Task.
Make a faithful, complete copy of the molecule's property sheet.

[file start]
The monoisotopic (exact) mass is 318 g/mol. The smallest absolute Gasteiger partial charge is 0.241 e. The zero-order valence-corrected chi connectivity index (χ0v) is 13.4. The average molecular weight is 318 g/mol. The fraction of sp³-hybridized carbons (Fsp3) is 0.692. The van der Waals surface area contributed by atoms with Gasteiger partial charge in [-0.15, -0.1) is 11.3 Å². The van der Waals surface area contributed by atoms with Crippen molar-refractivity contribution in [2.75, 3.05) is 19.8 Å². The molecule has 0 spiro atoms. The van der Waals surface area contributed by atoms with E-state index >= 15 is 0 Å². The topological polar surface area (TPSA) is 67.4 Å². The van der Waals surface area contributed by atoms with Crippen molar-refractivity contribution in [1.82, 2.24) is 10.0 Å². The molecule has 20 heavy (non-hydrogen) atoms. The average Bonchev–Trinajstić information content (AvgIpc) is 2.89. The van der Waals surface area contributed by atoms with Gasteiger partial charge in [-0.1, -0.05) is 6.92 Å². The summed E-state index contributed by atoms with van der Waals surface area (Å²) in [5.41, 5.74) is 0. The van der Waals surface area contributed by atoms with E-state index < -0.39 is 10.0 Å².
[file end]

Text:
The monoisotopic (exact) mass is 318 g/mol. The smallest absolute Gasteiger partial charge is 0.241 e. The zero-order valence-corrected chi connectivity index (χ0v) is 13.4. The average molecular weight is 318 g/mol. The fraction of sp³-hybridized carbons (Fsp3) is 0.692. The van der Waals surface area contributed by atoms with Gasteiger partial charge in [-0.15, -0.1) is 11.3 Å². The van der Waals surface area contributed by atoms with Crippen molar-refractivity contribution in [2.75, 3.05) is 19.8 Å². The molecule has 0 spiro atoms. The van der Waals surface area contributed by atoms with E-state index >= 15 is 0 Å². The topological polar surface area (TPSA) is 67.4 Å². The van der Waals surface area contributed by atoms with Crippen molar-refractivity contribution in [1.82, 2.24) is 10.0 Å². The molecule has 20 heavy (non-hydrogen) atoms. The average Bonchev–Trinajstić information content (AvgIpc) is 2.89. The van der Waals surface area contributed by atoms with Gasteiger partial charge in [-0.1, -0.05) is 6.92 Å². The summed E-state index contributed by atoms with van der Waals surface area (Å²) in [5.41, 5.74) is 0. The van der Waals surface area contributed by atoms with E-state index < -0.39 is 10.0 Å².